Virtually all WordPress plugins that collect payments, from e-commerce stores to fundraising, offer integration with a PayPal product.
Testing this integration prior to launch means setting up the PayPal Sandbox and this, like PayPal itself, can be a little confusing.
In this article, we’ll look at how to create a PayPal sandbox environment and where to find the data that the majority of PayPal supporting WordPress plugins ask for.
The PayPal ecosystem consists of 3 environments:
- Live PayPal – this where real money changes hands
- Sandbox – provides a replica live environment for testing but without funds exchange and without live data (only sandbox accounts and transactions exist in this environment)
- Developer portal – provides management of sandbox accounts and access to testing features such as the Instant Payment Notification simulator
In order to test a plugin with PayPal, you need to:
- Create an account on the PayPal Developer Portal
- Create the necessary Sandbox accounts in the Developer Portal
- Configure your plugin to use the Sandbox environment
It is important to remember that Sandbox data and live PayPal data are completely separate. You cannot use a live PayPal account for testing a plugin configured to use the Sandbox PayPal gateway and you cannot use a Sandbox account if your plugin is configured to use the live gateway.
The unfortunate upshot of this is that whilst you can certainly test your plugin, you will have to reconfigure it after testing to point to the live PayPal environment, so you will have to test it again with a live account just to be sure that it has been configured correctly.
Step 1 : Create A Developer Account
Go to the PayPal Developer Portal and either log in (if you have an existing PayPal account then you can use these credentials) or register a new account.
Step 2 : Create Test User Accounts
To view your existing accounts, or create new ones, click on Applications and then on Sandbox accounts.
You’ll find that it has already created a Business PayPal account for you. This is your Sandbox merchant account and is will be the account that provides all the configuration details for the plugin and where you’ll see all your test transaction details.
When you test your plugin, you’ll want to use a test user account for testing making purchases. To create a new account, click on the New Account button and complete the details in the form.
As you can see, you can set up the account with a range of features, including the type of credit card. How many accounts you set up will depend on how many variations you feel you need to test.
A good rule of thumb is that too much testing is barely enough.
Step 3 : Configure Your Plugin To Use The Sandbox Environment
This is where it can get a little confusing as the configuration requirements depend on how the plugin you are testing integrates with PayPal.
Generally, though, the plugin settings page will contain some combination of the following:
Most plugins that support a PayPal gateway will allow you to select whether you want to operate in Live or Sandbox mode. Obviously, for testing you want to select Sandbox.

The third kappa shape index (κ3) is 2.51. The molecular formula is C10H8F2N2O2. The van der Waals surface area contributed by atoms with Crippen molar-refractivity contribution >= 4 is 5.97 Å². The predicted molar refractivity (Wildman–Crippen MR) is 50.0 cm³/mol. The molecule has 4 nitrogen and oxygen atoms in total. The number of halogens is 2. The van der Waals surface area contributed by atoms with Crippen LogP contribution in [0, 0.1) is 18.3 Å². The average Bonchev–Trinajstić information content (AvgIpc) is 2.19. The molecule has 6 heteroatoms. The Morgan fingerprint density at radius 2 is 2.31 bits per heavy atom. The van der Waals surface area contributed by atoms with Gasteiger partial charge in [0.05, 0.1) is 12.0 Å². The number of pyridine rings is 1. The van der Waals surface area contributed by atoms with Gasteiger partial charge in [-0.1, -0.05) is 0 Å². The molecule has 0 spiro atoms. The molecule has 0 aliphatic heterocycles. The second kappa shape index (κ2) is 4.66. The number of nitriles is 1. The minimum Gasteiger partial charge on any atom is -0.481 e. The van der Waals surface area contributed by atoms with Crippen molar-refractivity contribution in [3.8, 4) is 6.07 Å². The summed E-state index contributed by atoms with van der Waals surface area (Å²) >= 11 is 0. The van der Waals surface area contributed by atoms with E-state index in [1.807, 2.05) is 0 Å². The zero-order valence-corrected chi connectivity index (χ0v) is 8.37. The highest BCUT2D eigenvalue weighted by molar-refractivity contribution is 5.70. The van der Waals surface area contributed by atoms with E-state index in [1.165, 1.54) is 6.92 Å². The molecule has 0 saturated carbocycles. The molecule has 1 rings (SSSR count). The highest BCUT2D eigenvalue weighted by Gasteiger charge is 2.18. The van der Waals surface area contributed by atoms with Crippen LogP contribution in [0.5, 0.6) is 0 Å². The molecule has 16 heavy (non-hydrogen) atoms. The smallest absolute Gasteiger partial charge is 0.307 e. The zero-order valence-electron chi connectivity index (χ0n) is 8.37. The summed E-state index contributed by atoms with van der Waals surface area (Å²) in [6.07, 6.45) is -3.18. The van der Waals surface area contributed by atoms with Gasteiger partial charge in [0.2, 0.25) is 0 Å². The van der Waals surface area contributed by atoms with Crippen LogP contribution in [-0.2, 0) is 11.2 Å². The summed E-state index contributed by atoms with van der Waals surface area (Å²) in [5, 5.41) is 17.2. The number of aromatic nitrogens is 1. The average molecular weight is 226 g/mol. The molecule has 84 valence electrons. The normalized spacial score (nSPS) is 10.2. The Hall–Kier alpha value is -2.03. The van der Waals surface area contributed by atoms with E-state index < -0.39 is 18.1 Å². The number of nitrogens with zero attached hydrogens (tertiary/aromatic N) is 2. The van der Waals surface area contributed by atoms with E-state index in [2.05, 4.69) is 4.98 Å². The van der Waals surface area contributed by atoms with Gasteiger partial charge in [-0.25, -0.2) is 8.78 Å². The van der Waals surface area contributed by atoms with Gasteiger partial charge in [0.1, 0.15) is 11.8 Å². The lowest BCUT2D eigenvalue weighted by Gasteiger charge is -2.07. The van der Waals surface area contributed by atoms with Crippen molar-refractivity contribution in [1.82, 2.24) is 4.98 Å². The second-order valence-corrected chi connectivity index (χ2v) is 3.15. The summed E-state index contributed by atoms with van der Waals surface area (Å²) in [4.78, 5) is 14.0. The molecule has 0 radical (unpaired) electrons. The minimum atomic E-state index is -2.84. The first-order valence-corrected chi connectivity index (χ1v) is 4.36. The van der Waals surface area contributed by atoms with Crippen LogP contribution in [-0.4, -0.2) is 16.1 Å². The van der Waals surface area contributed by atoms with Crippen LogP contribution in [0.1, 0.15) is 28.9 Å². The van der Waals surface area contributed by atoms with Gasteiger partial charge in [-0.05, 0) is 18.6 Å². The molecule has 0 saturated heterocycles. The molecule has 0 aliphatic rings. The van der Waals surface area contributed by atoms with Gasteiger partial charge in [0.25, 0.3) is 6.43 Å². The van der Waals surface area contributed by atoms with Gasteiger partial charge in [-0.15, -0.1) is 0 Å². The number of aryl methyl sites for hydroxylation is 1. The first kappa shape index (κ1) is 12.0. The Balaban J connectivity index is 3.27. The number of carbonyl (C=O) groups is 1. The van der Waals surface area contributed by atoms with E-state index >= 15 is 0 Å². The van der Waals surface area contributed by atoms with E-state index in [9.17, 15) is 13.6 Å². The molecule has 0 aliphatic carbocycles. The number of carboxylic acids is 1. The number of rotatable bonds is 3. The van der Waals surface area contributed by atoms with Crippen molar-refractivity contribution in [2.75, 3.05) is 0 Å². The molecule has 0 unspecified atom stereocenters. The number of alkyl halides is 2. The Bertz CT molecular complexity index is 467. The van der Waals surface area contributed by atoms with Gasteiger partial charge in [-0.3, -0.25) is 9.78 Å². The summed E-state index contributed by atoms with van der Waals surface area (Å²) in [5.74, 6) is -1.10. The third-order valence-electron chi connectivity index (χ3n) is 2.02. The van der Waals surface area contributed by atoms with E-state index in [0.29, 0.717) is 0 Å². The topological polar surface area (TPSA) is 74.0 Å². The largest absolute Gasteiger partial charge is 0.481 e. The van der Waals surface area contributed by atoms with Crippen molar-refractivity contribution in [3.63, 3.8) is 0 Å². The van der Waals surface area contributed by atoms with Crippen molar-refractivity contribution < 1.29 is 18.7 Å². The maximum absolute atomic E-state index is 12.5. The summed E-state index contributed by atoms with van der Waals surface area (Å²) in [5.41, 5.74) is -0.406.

PayPal Email Address
If the plugin is using PayPal Simple Payment then it will ask for an email address. You need to enter the email address of the Sandbox business account that was automatically set up for you when you logged into the developer portal.
You can see this email when you go to Applications > Sandbox accounts.
PayPal Merchant Account ID
This field is usually requested when the plugin is using the Payments Standard gateway and requires the Merchant ID for the Sandbox business account.
Unfortunately, this data is not available in the Developer Portal, so you’ll need to log into the PayPal Sandbox site using the Sandbox business account credentials.
The Sandbox site can be confusing as it will show you logged in at the top of the page but you still need to log in with the Sandbox business account to get to the information.
Once logged in, click on Profile > My Business Info.
As you can see, there’s a range of data there, all of it fake but all of it updateable. The Merchant account ID is nearer the bottom of the list.
While you are here you might want to change the name of the account (to your business name) so that the PayPal payment screens look a bit more realistic.
This is actually quite important. Ensure that the country selected is the same as the country in the business account address.
PayPal API Credentials
If your plugin uses the PayPal API to access the PayPal gateway then it will ask for an username, a password and a signature.
These details can be found back in the Developer Portal:
- Go to Applications > Sandbox accounts
- Click on the arrow next to the business account and then on profile
- Click on API Credentials
Simply cut and paste the details into the plugin configuration form.
Ready For Testing
It’s a good idea, even with a premium plugin, to test as many scenarios as you can prior to launching especially when there is a payment process involved. Hopefully, this post will have covered how to access all the data you need to enable you test the PayPal integration with your plugin.
And, of course, when you’ve done testing, don’t forget to reconfigure your plugin to use the live PayPal environment.
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